Airbus will in 2026 begin flight testing a new fuel cell-based powertrain that has been developed in-house aboard its A380 MSN1 flying testbed, expanding the hydrogen propulsion trials intended for the superjumbo.

Disclosing the initiative at its Summit 2022 event in Toulouse today, Airbus said it had already built an initial demonstrator system.

Airbus hydrogen-powered zero-emissions engine

Source: Airbus

Laboratory tests of the underlying systems for the fuel cell powertrain will continue until the end of next year

“We have been able to design and to develop the first fuel-cell engine demonstrator at lab scale which is already reaching two-megawatt class,” says Hauke Ludders, head of fuel-cell propulsion systems for ZEROe.

Laboratory tests of the underlying systems for the fuel cell powertrain will continue until the end of 2023, says Mathias Andriamisaina, head of ZEROe demonstrators and tests at Airbus.

At that point a “second step” is envisaged, he says, “which will be more integrated equipment, but also flight-qualified equipment”, allowing the company to “take this technology into the air”.

Airbus sees a need for a 2MW-system to power the 100-seat, 1,000nm (1,850km)-range aircraft being contemplated under its ZEROe programme.

However, a scaled version of the powertrain, sized at around 1MW, will be used for the flight tests.

In February, the airframer disclosed that it would use the same A380 for tests of hydrogen-burning turbofan in partnership with CFM International, modifying the upper port-side fuselage to incorporate an engine pylon.

Airbus will take advantage of the addition of the “stub” pylon and related structural reinforcement from that effort, plus the hydrogen fuel system, to also test the fuel cell powertrain, says Andriamisaina.

While the hydrogen-combustion trials will use four fuel tanks, each sized to hold 125kg of liquid hydrogen, the fuel cell system requires just one tank.

Flight tests are due to run over the 2026-2028 period, taking the fuel cell system to technology readiness level 6 or 7, says Glenn Llewellyn, vice-president zero-emission aircraft at Airbus.

Although the in-house powertrain development threatens to reverse Airbus’s traditional role as a customer rather than producer of propulsion systems, Llewellyn says no decision has been taken on the go-to-market strategy.

“I think the first point to highlight is that right now we are developing the technologies… and we are developing the methods for integrating those technologies into a fuel cell-type engine.

“It doesn’t mean Airbus will do this on its own. In a subsequent step, if we decide to commercialise that technology we might decide that’s the best approach, but we could equally also decide to partner,” he says.

“We need to drive the technology forward and that’s why see this as our duty to really significantly invest and to really understand that because also this technology will influence the overall aircraft design and we need to consider it as a global package,” adds Ludders.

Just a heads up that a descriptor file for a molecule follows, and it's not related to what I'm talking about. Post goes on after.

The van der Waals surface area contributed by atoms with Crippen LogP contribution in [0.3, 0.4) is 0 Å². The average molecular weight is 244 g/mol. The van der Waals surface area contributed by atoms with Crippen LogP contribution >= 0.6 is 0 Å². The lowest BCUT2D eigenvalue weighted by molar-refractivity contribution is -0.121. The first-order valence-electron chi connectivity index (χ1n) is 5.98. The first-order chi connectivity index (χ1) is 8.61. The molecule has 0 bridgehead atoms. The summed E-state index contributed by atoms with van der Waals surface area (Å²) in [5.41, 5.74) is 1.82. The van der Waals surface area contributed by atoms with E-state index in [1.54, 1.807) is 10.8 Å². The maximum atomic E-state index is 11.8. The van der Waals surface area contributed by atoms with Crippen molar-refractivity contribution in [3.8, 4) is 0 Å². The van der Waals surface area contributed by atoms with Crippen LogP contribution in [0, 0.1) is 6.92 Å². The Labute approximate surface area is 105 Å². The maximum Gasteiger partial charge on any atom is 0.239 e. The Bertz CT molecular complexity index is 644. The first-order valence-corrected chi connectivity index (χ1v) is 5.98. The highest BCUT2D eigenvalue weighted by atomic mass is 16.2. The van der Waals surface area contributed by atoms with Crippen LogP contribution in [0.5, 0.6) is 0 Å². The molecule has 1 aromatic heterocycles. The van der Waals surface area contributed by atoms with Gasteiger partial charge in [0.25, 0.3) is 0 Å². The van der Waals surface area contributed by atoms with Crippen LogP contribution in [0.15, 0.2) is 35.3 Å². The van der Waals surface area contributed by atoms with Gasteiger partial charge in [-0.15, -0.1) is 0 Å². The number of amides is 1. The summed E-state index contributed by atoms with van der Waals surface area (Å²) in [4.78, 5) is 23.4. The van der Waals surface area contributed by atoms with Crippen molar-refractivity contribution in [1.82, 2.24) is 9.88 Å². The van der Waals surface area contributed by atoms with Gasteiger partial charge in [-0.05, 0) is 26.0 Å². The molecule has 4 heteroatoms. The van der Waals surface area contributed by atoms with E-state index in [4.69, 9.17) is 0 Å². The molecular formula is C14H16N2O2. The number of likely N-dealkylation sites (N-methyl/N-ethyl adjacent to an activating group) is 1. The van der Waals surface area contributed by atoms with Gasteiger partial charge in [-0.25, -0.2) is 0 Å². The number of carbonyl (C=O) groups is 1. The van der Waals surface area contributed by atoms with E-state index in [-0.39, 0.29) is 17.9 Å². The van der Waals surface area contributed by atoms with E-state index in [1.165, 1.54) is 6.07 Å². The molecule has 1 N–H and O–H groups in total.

Llewellyn points out that there are already several partnerships in place to support the demonstrator system. These include internal suppliers – Airbus Helicopters is helping to develop the gearbox and propeller – joint ventures such as the Aerostack fuel cell business Airbus established with ElringKlinger, and external companies such as the undisclosed electric motor supplier.

In its current iteration, the powertrain features a gearbox and propeller, but Andriamisaina says other configurations are under consideration such as eliminating the gearbox, depending on the speed range of the motor, or adding a ducted fan.

“We have different concepts. With fuel cells and electric propulsion you can play with different designs,” he says.

Airbus is considering two different aircraft under its ZEROe initiative, one sized to transport 100 passengers on routes of 1,000nm and the other, 200 passengers on 2,000nm routes.

Llewellyn says hydrogen propulsion appears feasible for both designs but thinks it will be harder to scale a fuel cell powertrain to the size required for the larger aircraft.

No decision on the final architecture of either aircraft has been taken, he stresses, with a launch decision expected around 2028 to permit service entry in 2035.

Airbus Zeroe narrowbody

Source: Airbus

The next-generation Airbus narrowbody is likely to feature hydrogen combustion

And while it is not within the scope of ZEROe, regional aircraft manufacturer ATR – a joint venture between Airbus and Leonardo – could also benefit from the technologies being matured.

“We work closely with them on their product strategy and the different technologies that could provide opportunities for that platform.

“At some point, maybe when we have developed the technologies and understand the potential a bit better, we might then consider what it means for ATR’s evolution. But we are not yet at that stage.”

In addition, Airbus has revealed partnerships to support the development of the wider hydrogen ecosystem required to allow the ZEROe aircraft to enter service. These include an agreement with ArianeGroup – 50% owned by the airframer – to build a liquid hydrogen refuelling facility a Toulouse Blagnac airport, and a pact with HyPort covering the production and distribution of green hydrogen at the site.

Airbus also detailed two further agreements to accelerate its decarbonisation efforts: a partnership with automotive manufacturer Renault Group to mature next-generation battery systems, and with Neste to advance the production and uptake of sustainable aviation fuel.